The National Airlines Council of Canada told the Star it reached out to the task force but never heard back. The Canadian Airports Council said it had been “in touch with PMO on the work of the task force,” but declined further comment.
The task force’s co-chair, Women and Gender Equality Minister Marci Ien, told reporters in June she’d “like to see something tangible in the next several weeks.”
Ien said the committee was first speaking with the ministers responsible for files including passports, immigration and air transportation. (Those ministers are not members of the task force.)
When asked this week about the task force’s work and who else they’ve consulted, Ien’s office provided the Star with a response similar to the PMO’s June statement, almost word for word.
“The recent service delays are unacceptable, and Minister Ien alongside the other members of the task force are working hard to resolve these issues,” the statement said.
“The committee of cabinet ministers has reviewed service delivery protocols, identified gaps and areas for improvement, and made recommendations to ensure Canadians from coast to coast to coast receive the highest quality of service.”
The statement said the actions being taken by each department are contained in regular updates provided by those departments to the public.
An update from Gould last week acknowledged that passport services “are not yet back to normal,” while announcing a new web page that includes steps being taken to improve services and statistics on delivery.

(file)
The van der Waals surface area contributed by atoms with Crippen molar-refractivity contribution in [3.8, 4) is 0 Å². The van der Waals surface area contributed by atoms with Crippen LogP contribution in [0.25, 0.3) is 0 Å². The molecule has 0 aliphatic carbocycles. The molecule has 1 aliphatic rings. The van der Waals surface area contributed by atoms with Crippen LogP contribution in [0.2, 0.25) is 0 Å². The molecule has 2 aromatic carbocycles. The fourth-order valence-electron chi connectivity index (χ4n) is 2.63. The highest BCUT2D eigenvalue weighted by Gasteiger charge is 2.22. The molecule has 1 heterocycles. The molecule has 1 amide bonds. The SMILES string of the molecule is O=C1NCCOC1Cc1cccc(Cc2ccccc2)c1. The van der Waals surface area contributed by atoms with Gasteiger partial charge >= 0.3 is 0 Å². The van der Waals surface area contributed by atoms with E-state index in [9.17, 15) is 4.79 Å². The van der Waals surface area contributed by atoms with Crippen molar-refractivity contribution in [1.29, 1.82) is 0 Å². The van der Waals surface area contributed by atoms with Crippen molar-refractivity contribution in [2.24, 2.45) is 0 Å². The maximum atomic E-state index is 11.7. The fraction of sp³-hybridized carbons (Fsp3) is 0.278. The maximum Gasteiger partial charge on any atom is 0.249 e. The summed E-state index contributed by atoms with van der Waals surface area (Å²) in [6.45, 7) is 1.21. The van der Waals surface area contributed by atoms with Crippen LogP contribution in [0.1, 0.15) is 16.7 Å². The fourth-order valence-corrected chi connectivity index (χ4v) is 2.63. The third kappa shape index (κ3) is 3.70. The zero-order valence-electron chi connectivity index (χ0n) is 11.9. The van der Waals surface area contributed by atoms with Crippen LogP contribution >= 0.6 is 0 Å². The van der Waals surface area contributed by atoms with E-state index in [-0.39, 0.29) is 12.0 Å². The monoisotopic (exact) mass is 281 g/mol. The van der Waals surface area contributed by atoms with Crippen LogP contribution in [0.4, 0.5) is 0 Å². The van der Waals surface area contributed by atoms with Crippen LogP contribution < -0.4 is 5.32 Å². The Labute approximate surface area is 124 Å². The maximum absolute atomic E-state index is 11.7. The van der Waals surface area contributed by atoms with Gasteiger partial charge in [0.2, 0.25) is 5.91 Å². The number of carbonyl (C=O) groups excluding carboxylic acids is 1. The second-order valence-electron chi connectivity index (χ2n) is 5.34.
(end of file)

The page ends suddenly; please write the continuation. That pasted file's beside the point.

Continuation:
She said passport issuance has remained “relatively stable” over the last five weeks, with between 45,000 and 48,000 passports issued for each of those weeks, with the exception of the week of July 4 when 54,000 passports were issued.
“We’re doing everything we can to ramp that pace up every week,” she said, including adding more staff at Service Canada. The government also announced Monday the addition of five more passport pickup sites across the country.
The task force “is a political stunt that’s more about optics than solutions,” said Conservative social development critic Laila Goodridge, who said it’s “incumbent” on the government to be more transparent about its work.
“We were told when the task force was announced we would see change within weeks, and here we are a month out and only two days ago did we see a small change and it was providing additional pickup locations,” she said.
“If they’re working and they’re trying to find a solution here, they should be letting us know.”
NDP transport critic Taylor Bachrach said thousands of Canadians are still struggling to access basic government services, and that it’s “fair to expect” some level of transparency from the task force.
“The question is why they felt it was necessary to make so much public relations hay out of the formation of the committee. The formation of a committee is not an outcome,” he said. “And what we need here are outcomes and results.”